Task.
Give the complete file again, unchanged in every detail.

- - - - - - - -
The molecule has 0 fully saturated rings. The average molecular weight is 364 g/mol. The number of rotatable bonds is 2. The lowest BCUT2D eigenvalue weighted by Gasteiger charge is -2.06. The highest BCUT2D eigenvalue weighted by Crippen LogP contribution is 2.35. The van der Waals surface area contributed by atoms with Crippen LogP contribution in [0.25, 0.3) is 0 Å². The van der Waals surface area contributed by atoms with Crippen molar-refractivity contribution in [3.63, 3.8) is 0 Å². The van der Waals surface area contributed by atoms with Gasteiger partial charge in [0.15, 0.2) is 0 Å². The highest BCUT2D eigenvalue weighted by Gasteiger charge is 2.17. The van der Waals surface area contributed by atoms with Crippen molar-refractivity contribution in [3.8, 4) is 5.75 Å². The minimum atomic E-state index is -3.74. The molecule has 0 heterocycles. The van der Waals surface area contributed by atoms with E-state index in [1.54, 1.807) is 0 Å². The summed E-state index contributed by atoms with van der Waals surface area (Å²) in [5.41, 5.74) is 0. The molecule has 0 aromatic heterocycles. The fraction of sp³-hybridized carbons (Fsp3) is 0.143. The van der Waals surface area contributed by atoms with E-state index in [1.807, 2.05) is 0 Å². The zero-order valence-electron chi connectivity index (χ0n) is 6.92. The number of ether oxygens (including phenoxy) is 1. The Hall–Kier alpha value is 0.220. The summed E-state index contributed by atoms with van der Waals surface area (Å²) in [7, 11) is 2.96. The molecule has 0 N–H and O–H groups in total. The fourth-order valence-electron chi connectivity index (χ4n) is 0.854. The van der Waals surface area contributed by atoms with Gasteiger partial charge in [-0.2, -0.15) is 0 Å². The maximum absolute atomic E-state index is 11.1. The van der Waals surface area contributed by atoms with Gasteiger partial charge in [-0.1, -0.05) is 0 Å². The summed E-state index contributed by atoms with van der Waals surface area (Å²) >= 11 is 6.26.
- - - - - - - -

The molecule has 0 fully saturated rings. The average molecular weight is 364 g/mol. The number of rotatable bonds is 2. The lowest BCUT2D eigenvalue weighted by Gasteiger charge is -2.06. The highest BCUT2D eigenvalue weighted by Crippen LogP contribution is 2.35. The van der Waals surface area contributed by atoms with Crippen LogP contribution in [0.25, 0.3) is 0 Å². The van der Waals surface area contributed by atoms with Crippen molar-refractivity contribution in [3.63, 3.8) is 0 Å². The van der Waals surface area contributed by atoms with Gasteiger partial charge in [0.15, 0.2) is 0 Å². The highest BCUT2D eigenvalue weighted by Gasteiger charge is 2.17. The van der Waals surface area contributed by atoms with Crippen molar-refractivity contribution in [3.8, 4) is 5.75 Å². The minimum atomic E-state index is -3.74. The molecule has 0 heterocycles. The van der Waals surface area contributed by atoms with E-state index in [1.54, 1.807) is 0 Å². The summed E-state index contributed by atoms with van der Waals surface area (Å²) in [5.41, 5.74) is 0. The molecule has 0 aromatic heterocycles. The fraction of sp³-hybridized carbons (Fsp3) is 0.143. The van der Waals surface area contributed by atoms with E-state index in [1.807, 2.05) is 0 Å². The zero-order valence-electron chi connectivity index (χ0n) is 6.92. The number of ether oxygens (including phenoxy) is 1. The Hall–Kier alpha value is 0.220. The summed E-state index contributed by atoms with van der Waals surface area (Å²) in [7, 11) is 2.96. The molecule has 0 N–H and O–H groups in total. The fourth-order valence-electron chi connectivity index (χ4n) is 0.854. The van der Waals surface area contributed by atoms with Gasteiger partial charge in [-0.2, -0.15) is 0 Å². The maximum absolute atomic E-state index is 11.1. The van der Waals surface area contributed by atoms with Gasteiger partial charge in [-0.1, -0.05) is 0 Å². The summed E-state index contributed by atoms with van der Waals surface area (Å²) >= 11 is 6.26.